To capitalize on the trend of skateboarding , this film was made to bring the popularity of the trend as well as attempt to make bigger stars out of The Goonies’ Josh Brolin and Weird Science’s resident bad boy Robert Rusler.
Corey Webster is a skateboarder who heads to Los Angeles for the summer to compete in the ultimate competition. He meets up with best buddy Tyler and his band of “locals” including Radley, Bozo, and Little Stevie. As they prepare themselves for the competition, they find themselves a rival team.
A local skate street gang known as the Daggers are led by Tommy Hook, a no-nonsense punk who loves to do things: skate and party. They constantly cross paths with the “locals” and Hook begins to start a rivalry with Corey. Things don’t get any smoother when Corey finds himself falling for Chrissy, who turns out to be Hook’s sister. Things begin to go awry for the rivals and the biggest downhill race, The L.A. Massacre, will become the least of their problems.
This is a basic run of the mill teen drama in the vein of The Karate Kid. The story is basically boy enters competition, boy gets rivalry with gang leader, boy falls for gang leader’s sister. That can be pretty much summed up. However, it is the sport of skateboarding that overpowers said clichéd story and is done pretty well. Z-Boys legends Tony Alva (who appears in the film) and Stacy Peralta served as skateboard advisor and second unit director respectively. They do an impeccable job of making the two leads look good with the use of doubles of course.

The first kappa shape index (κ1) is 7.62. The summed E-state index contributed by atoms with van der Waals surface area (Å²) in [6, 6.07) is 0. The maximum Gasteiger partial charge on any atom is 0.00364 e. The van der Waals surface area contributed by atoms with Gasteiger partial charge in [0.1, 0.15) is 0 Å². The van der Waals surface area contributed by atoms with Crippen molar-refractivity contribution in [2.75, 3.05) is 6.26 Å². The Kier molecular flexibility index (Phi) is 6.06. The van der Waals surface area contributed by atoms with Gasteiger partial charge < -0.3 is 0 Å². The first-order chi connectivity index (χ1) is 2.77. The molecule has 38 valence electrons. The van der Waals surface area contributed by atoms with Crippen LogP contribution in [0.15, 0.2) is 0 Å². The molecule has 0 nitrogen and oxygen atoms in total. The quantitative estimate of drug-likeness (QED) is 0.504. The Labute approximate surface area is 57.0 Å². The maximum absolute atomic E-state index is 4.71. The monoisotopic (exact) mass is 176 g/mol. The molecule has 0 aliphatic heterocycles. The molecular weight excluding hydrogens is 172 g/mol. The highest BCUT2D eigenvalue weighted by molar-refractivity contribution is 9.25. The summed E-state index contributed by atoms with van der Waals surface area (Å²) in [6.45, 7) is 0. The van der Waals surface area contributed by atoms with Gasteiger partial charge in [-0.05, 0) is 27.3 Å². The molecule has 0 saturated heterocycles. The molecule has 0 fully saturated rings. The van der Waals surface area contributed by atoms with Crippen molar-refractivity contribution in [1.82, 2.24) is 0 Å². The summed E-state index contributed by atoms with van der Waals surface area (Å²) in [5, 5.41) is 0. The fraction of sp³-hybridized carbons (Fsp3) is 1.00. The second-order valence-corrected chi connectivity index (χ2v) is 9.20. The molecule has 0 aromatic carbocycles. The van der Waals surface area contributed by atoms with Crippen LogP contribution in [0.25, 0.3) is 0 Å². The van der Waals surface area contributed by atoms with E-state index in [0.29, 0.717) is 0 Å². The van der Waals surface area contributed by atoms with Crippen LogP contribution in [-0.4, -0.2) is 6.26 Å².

Originally known for his role as Brandon in The Gonnies, Josh Brolin brings that next door teen type to his role of skateboarder Corey. He gets support from his mother, who leaves messages and $30 for his trip. He has a group of buddies to skate with and even goes as far as falling in love. Sadly, the girl he falls for is in atypical fashion, the sister of the lead antagonist. In this case, it is gang leader Tommy Hook, played by Robert Rusler, a 1980’s teen movie typecast bad boy actor (see Weird Science and Shag: The Movie for some of his favorable bad boy performances). Rusler fits the bill to a tee as local baddie Hook, who throughout the course of the film acts tough yet has a soft spot for his sister, played by newcomer Pamela Gidley.
Some of the top skateboarders of this era appear in the movie. Tony Alva has a major role as T.A., with Christian Hosoi as one of the Daggers, and the likes of Tony Hawk and Mike McGill playing skaters at the competition. The skateboard scenes are quite a delight to watch and pretty much drive the film despite having a typical story.
Thrashin’ is nothing to write home about, but definitely has value as a cult film due to its frenetic skateboard sequences.
WFG RATING: B-
A Fries Entertainment Production. Director: David Winters. Producer: Alan Sacks. Writers: Paul Brown and Alan Sacks. Cinematography: Chuck Colwell. Editing: Lorenzo DeStefano and Nicholas C. Smith.
Cast: Josh Brolin, Robert Rusler, Pamela Gidley, Brooke McCarter, Josh Richman, Brett Marx, David Wagner, Chuck McCann, Tony Alva, Mark Munski, Sherilyn Fenn, Per Welinder, Christian Hosoi, Jesse Martinez.